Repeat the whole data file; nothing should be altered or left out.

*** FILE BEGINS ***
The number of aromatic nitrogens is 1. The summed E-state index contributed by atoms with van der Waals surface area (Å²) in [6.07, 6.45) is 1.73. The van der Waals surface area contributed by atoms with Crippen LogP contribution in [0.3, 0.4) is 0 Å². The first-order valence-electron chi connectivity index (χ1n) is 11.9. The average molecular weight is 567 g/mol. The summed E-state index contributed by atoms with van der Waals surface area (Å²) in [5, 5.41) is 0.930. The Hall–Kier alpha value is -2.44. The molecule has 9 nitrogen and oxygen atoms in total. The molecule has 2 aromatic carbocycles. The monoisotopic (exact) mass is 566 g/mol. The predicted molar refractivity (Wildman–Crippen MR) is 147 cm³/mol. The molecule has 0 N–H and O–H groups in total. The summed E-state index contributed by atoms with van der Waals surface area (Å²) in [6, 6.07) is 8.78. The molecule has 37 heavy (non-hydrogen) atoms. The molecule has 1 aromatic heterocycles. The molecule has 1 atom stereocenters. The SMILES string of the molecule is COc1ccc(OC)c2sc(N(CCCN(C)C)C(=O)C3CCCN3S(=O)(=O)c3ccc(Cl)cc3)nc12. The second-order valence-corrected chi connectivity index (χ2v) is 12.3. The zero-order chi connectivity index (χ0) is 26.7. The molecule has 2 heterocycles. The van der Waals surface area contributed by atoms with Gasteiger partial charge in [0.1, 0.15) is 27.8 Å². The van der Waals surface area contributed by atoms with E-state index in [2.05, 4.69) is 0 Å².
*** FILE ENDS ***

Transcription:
The number of aromatic nitrogens is 1. The summed E-state index contributed by atoms with van der Waals surface area (Å²) in [6.07, 6.45) is 1.73. The van der Waals surface area contributed by atoms with Crippen LogP contribution in [0.3, 0.4) is 0 Å². The first-order valence-electron chi connectivity index (χ1n) is 11.9. The average molecular weight is 567 g/mol. The summed E-state index contributed by atoms with van der Waals surface area (Å²) in [5, 5.41) is 0.930. The Hall–Kier alpha value is -2.44. The molecule has 9 nitrogen and oxygen atoms in total. The molecule has 2 aromatic carbocycles. The monoisotopic (exact) mass is 566 g/mol. The predicted molar refractivity (Wildman–Crippen MR) is 147 cm³/mol. The molecule has 0 N–H and O–H groups in total. The summed E-state index contributed by atoms with van der Waals surface area (Å²) in [6, 6.07) is 8.78. The molecule has 37 heavy (non-hydrogen) atoms. The molecule has 1 aromatic heterocycles. The molecule has 1 atom stereocenters. The SMILES string of the molecule is COc1ccc(OC)c2sc(N(CCCN(C)C)C(=O)C3CCCN3S(=O)(=O)c3ccc(Cl)cc3)nc12. The second-order valence-corrected chi connectivity index (χ2v) is 12.3. The zero-order chi connectivity index (χ0) is 26.7. The molecule has 2 heterocycles. The van der Waals surface area contributed by atoms with Gasteiger partial charge in [0.1, 0.15) is 27.8 Å². The van der Waals surface area contributed by atoms with E-state index in [2.05, 4.69) is 0 Å².